The Pathways to the Education Sciences Program was designed to inspire students from groups that have been historically underrepresented in doctoral study to pursue careers in education research. Gabriel Lorenzo Aguilar, who participated in the IES-funded University of Texas San Antonio (UTSA) Pathways program focused on P-20 pipeline issues, is the first Pathways fellow to be offered a tenure track position at a university. Gabriel, who is currently finishing his doctoral program in English at the Pennsylvania State University, recently accepted a tenure-track position in the Technical Writing and Professional Design program at the University of Texas at Arlington. Growing up in the barrios of South Texas, Gabriel brings a working-class, migrant-community, and undocumented-community perspective to academia. His research and teaching center the problems of communities who are in dire need of aid and assistance and who rely on technical communication in life-critical situations, especially migrants, refugees, and asylees. In recognition of Hispanic Heritage Month, we asked Gabriel to reflect on his career journey and the experiences of Hispanics scholars.
How have your background and experiences shaped your scholarship and career in using technical communication to improve the lives of vulnerable populations, such as migrants and refugees?
My grandmother was an undocumented migrant. Growing up in the Lower Rio Grande Valley (RGV) of South Texas, I saw how much community came to help not only my grandmother but other undocumented people. I saw firsthand the generosity, commitment, and sacrifice all of us in our neighborhoods made to make sure we had everything we needed.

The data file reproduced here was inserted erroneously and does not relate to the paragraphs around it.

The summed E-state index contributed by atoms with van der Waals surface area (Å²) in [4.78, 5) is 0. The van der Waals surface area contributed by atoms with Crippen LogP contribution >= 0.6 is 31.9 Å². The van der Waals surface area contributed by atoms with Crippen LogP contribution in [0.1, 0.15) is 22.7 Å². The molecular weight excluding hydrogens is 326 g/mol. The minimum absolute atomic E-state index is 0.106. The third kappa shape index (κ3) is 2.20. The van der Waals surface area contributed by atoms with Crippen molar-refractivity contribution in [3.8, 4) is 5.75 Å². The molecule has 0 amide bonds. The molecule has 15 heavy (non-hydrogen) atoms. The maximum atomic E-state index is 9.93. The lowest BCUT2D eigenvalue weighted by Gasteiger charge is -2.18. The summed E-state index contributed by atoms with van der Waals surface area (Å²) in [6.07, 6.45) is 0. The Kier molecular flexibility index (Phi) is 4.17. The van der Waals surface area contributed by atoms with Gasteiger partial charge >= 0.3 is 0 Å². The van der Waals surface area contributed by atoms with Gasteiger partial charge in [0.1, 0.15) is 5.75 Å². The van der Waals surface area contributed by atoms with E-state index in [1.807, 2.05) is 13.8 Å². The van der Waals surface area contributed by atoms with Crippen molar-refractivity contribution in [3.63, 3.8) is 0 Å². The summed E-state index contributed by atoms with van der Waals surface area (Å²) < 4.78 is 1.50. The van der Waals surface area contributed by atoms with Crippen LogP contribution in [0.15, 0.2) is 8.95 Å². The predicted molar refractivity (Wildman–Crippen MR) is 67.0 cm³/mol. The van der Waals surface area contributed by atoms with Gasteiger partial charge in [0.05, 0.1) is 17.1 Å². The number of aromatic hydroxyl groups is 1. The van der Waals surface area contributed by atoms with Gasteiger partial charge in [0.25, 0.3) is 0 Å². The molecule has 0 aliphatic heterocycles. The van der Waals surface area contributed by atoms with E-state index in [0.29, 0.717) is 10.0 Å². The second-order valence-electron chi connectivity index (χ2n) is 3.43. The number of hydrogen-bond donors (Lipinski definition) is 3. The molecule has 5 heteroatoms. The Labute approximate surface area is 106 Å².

That level of sacrifice required communication between the community, nonprofits, and others. I saw younger generations provide translation services to their grandparents, making sure that the older generation understood how to get resources such as Medicaid or subsidized utilities. It was only after I went to college that I learned that this communication had a name: technical communication. Broadly speaking, the field of technical communication focuses on making technical information understandable to a wide variety of audiences. It can include things like instructions on how to submit applications for aid or forms for service but has recently expanded to include the communication of marginalized peoples. The types of technical communication we did in the barrios were not included in broader discussions. So, I made it a mission of mine in graduate school to bring the kind of technical communication from marginalized populations into the mainstreams of research and practice.